The introduction of a new storage technology not only leads to technical challenges, but also places high demands on the coordination performance of political systems. If such a technology is to be assessed as “wanted” politically, the political complexity associated with it must be taken into account. The technology of iron as an energy carrier to be researched by Clean Circles, whose later implementation requires locations such as southern Europe or northern Africa, causes a high degree of complexity on the political side. This arises from the fact that, on the one hand, a multitude of policy fields (energy, innovation, regional, migration policy, development cooperation) and thus administrative units and, on the other hand, several levels (regional, national, European up to the international level) are affected. The complexity lies in the interdependencies between the actors and between the levels that have to be dealt with simultaneously.
The Tarfaya Wind Farm (see image above), opened in 2015, was built in just two years. Its 131 wind turbines line up on an area of more than 100 square kilometres in the Sahara. Together they generate enough energy to power a city the size of Marrakech every day.
These complex interdependencies require a high degree of horizontal (across policy fields) and vertical (across levels) coordination within the political decision-making processes as a solution to the problem. For example, it will be examined how is already taking place in the course of intersectoral, inter-agency governance, or how a shift from “negative coordination” to policy integration across the ministries concerned could be made in order to better establish iron as a carbon-free energy source. The governance of the “positive coordination” of the German Federal Government can be chosen as a suitable case for investigation, because it contains all the elements that are also relevant for Clean Circles technology. Experiences from the formulation, decision-making and current implementation of the hydrogen strategy should be processed and made usable for governance research. On this basis, conditions for policy learning and policy transfer in the field of storage technologies can be formulated, making it possible to transfer the findings to the specific technology of Clean Circles. hydrogen strategy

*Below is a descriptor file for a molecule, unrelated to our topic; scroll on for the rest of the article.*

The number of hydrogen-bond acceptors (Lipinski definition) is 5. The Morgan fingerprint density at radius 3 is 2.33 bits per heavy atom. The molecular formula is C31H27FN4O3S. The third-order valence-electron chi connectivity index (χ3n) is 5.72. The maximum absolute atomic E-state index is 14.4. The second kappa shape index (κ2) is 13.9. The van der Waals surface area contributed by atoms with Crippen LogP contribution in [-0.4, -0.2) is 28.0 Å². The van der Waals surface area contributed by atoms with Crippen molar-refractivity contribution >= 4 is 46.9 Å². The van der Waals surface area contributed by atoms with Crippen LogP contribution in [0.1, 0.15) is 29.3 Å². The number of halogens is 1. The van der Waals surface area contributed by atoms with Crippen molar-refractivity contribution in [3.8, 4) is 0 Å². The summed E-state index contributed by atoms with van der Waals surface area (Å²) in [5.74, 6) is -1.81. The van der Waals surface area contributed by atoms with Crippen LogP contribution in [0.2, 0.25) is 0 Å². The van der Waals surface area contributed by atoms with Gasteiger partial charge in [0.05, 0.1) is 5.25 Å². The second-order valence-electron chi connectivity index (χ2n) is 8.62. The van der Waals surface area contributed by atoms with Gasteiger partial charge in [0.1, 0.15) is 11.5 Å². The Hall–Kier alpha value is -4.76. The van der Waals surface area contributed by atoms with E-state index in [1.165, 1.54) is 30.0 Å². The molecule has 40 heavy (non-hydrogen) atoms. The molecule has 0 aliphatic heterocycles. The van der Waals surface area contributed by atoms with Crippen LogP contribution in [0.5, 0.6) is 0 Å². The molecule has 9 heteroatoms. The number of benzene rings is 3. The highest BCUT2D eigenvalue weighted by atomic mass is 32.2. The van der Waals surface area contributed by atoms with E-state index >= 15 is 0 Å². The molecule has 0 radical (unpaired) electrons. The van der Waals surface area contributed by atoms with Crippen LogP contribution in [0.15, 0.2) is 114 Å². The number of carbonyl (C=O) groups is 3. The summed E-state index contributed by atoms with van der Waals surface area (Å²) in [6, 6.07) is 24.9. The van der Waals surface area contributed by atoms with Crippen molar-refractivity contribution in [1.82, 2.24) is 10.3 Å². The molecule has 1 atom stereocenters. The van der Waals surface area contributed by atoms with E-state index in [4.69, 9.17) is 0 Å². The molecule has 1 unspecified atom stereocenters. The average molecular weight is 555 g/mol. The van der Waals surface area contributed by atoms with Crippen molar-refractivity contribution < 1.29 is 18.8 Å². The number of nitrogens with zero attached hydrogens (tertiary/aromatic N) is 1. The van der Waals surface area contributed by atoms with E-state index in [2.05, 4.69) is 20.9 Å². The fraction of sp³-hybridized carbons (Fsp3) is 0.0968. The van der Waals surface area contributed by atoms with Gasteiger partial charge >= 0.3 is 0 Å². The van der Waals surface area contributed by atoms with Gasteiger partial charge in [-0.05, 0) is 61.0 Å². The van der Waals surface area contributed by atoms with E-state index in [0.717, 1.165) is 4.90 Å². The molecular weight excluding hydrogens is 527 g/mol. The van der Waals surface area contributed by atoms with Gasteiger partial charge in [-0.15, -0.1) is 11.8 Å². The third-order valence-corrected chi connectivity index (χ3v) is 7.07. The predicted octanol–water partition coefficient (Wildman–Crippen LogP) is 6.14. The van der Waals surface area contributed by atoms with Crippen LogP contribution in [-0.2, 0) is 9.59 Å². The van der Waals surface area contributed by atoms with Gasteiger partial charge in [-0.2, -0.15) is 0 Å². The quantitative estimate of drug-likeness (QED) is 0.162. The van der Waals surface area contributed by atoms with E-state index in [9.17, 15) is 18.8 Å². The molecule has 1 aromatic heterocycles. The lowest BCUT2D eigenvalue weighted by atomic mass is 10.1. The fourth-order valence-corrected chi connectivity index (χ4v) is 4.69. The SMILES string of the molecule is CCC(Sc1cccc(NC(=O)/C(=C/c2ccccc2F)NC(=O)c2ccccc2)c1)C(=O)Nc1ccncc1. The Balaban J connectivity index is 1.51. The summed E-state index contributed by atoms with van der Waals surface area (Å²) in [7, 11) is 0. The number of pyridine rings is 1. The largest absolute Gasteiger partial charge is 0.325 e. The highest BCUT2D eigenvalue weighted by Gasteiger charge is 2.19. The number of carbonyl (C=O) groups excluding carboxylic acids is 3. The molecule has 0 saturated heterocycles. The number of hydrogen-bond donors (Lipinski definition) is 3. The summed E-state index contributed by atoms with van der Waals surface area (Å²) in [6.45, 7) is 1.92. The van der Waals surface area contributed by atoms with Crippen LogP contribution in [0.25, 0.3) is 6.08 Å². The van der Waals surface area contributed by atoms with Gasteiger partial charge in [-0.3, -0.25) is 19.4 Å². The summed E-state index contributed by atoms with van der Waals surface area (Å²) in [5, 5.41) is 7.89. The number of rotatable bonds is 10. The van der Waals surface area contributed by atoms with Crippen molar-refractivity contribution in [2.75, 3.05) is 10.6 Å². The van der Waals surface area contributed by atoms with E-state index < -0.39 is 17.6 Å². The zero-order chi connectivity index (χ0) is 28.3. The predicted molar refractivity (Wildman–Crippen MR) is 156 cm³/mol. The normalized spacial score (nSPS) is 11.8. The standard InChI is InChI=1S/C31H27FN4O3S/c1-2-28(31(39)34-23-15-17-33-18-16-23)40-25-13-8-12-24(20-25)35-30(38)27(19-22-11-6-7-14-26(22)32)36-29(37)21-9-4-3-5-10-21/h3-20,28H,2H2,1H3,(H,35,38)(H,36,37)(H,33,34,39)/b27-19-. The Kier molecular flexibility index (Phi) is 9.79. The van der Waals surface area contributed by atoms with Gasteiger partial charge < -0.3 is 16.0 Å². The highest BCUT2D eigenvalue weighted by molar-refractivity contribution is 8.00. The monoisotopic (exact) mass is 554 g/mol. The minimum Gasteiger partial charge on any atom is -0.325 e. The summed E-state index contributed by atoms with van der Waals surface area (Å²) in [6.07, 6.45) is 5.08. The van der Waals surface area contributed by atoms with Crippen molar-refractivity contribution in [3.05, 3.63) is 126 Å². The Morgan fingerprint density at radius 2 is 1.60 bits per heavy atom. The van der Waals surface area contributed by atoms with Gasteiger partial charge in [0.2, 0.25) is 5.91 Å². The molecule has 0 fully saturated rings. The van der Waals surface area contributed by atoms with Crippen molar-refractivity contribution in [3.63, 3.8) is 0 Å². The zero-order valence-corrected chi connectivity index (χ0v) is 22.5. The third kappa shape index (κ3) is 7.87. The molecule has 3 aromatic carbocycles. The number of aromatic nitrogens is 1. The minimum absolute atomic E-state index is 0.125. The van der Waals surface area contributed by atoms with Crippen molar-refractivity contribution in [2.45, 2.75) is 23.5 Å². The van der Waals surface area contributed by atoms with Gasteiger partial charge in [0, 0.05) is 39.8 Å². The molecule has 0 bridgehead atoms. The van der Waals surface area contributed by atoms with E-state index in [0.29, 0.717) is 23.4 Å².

- Strategies/Instruments for and coordination of storing technologies in Germany
- Identification of relevant actors in German governance of sector coupling (new storage technologies)
- Exemplary analysis of the hydrogen strategy (Germany) provides insights into storage technologies
- International economic cooperation with North-Africa (e.g. Morocco) and Southern Europe (e.g. Spain)
- Strategies, Instruments for and coordination of storing technologies in the EU
- Identification of relevant actors in European governance of sector coupling (new storage technologies)
- Exemplary analysis of the hydrogen strategy (EU) provides insights into storage technologies and coordination mechanisms
- European economic cooperation (e.g. Spain) and international cooperation (e.g. Euro-Mediterranean Partnership, Morocco)
- Specific Governance Challenges for policy transfer
- Actor constellations in the field of supply, demand, and infrastructure in comparison with hydrogen (e.g., power plants, transport, specific political actors in development aid and international cooperation etc.)
- Conditions and options for policy design
- Examination of conditions of policy design in the case of the new technology
- Development of policy options and formulation of policy recommendations